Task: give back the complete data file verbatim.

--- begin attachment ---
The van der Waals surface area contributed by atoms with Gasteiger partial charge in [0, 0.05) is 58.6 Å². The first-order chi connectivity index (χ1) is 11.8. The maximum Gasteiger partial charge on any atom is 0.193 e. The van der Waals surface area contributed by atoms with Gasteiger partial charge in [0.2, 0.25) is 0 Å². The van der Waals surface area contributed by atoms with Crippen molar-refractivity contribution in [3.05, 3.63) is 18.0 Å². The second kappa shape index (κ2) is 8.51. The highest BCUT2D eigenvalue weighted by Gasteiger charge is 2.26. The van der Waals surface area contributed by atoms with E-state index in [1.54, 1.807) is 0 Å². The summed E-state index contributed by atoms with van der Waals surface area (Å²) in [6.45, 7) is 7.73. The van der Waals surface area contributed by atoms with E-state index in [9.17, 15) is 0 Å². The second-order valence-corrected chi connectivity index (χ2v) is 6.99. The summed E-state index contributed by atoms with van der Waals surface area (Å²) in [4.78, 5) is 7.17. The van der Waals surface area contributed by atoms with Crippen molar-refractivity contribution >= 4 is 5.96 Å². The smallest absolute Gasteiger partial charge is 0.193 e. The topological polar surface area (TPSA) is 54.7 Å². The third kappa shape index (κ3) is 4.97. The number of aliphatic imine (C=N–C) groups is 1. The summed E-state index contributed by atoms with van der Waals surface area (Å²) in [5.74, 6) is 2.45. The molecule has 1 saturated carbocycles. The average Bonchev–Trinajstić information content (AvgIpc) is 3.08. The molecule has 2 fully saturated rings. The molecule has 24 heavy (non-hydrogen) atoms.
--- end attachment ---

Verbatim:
The van der Waals surface area contributed by atoms with Gasteiger partial charge in [0, 0.05) is 58.6 Å². The first-order chi connectivity index (χ1) is 11.8. The maximum Gasteiger partial charge on any atom is 0.193 e. The van der Waals surface area contributed by atoms with Gasteiger partial charge in [0.2, 0.25) is 0 Å². The van der Waals surface area contributed by atoms with Crippen molar-refractivity contribution in [3.05, 3.63) is 18.0 Å². The second kappa shape index (κ2) is 8.51. The highest BCUT2D eigenvalue weighted by Gasteiger charge is 2.26. The van der Waals surface area contributed by atoms with E-state index in [1.54, 1.807) is 0 Å². The summed E-state index contributed by atoms with van der Waals surface area (Å²) in [6.45, 7) is 7.73. The van der Waals surface area contributed by atoms with E-state index in [9.17, 15) is 0 Å². The second-order valence-corrected chi connectivity index (χ2v) is 6.99. The summed E-state index contributed by atoms with van der Waals surface area (Å²) in [4.78, 5) is 7.17. The van der Waals surface area contributed by atoms with Crippen molar-refractivity contribution >= 4 is 5.96 Å². The smallest absolute Gasteiger partial charge is 0.193 e. The topological polar surface area (TPSA) is 54.7 Å². The third kappa shape index (κ3) is 4.97. The number of aliphatic imine (C=N–C) groups is 1. The summed E-state index contributed by atoms with van der Waals surface area (Å²) in [5.74, 6) is 2.45. The molecule has 1 saturated carbocycles. The average Bonchev–Trinajstić information content (AvgIpc) is 3.08. The molecule has 2 fully saturated rings. The molecule has 24 heavy (non-hydrogen) atoms.